The Regents of the University of California have made a ruling to increase tuition on their campuses another 5% per year over the next five years compounding to a total of 27%. This passed in spite of protests by students and impassioned pleas against it, one most notably, from Governor Jerry Brown.
Governor Brown went so far as promising a 5% increase per year in funding if the current tuition freeze were to remain in effect. Apparently, this was not enough for Janet Napolitano, the UC President.
The controversies surrounding the rate hike are myriad.
“Two months ago, the UC regents gave pay hikes of up to 20% to the leaders of the Santa Barbara, Santa Cruz, Merced and Riverside campuses and awarded the new Irvine chancellor 24% more than his predecessor. We’re talking salaries ranging from $383,000 to $485,000, plus perks” LA Times
The article also explains:
“So UC undergraduate tuition today is more than eight times what it was 25 years ago, at $12,192. Tack on campus fees, books, room, board and other stuff and you’re up to $33,000 a year.”
California once had the best fees in the nation for State operated institutions. According to the New York Times article, they are already above the National average. The increase will put them even further afield from other States.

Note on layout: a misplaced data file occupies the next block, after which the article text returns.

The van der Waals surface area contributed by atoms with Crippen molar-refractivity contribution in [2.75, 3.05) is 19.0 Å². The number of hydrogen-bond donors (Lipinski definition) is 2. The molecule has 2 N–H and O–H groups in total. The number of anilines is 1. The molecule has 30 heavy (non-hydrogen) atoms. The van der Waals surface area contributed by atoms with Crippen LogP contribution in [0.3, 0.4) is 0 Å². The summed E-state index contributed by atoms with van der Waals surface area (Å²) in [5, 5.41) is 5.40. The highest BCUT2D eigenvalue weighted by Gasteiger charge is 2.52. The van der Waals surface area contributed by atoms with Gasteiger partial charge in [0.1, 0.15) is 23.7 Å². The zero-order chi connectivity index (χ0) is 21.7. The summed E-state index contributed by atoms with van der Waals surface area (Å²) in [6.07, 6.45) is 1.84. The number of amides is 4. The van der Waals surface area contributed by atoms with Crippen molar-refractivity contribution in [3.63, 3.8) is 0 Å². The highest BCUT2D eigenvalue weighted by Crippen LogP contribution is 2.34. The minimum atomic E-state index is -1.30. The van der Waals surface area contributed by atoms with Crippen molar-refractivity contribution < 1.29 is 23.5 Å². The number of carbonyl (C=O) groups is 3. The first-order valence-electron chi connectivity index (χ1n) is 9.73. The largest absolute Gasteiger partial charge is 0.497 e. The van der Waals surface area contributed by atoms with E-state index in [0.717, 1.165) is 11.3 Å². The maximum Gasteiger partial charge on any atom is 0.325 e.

Napolitano’s promises for the money include additional courses, more financial aid and staff increases. These may give way to another more urgent budgetary issue:
“.. UC officials say the system also needs the money to help rescue its pension fund – neglected for two decades and facing $7.2 billion in unfunded liabilities – and to cover the growing cost of retiree health benefits.” Sac Bee
A new wrinkle has also come forward, thanks to President Obama’s new Immigration Order. Napolitano has offered to fund expanded legal services to its undocumented students. At the same time, legal citizens are being forced to up the ante for their education.
The most disconcerting fact surrounding the UC tuition rate hikes is the fact that the State of California is predicting budget surpluses in the amount of $5.6 billion for the 2014-15 fiscal year with projections of annual increases to over $10billion by 2017-18. It appears that a reevaluation of budget priorities are in order.
If California ever expects to climb its way back up in the rankings of states, it needs to give its future a chance with a quality, affordable education for its citizens.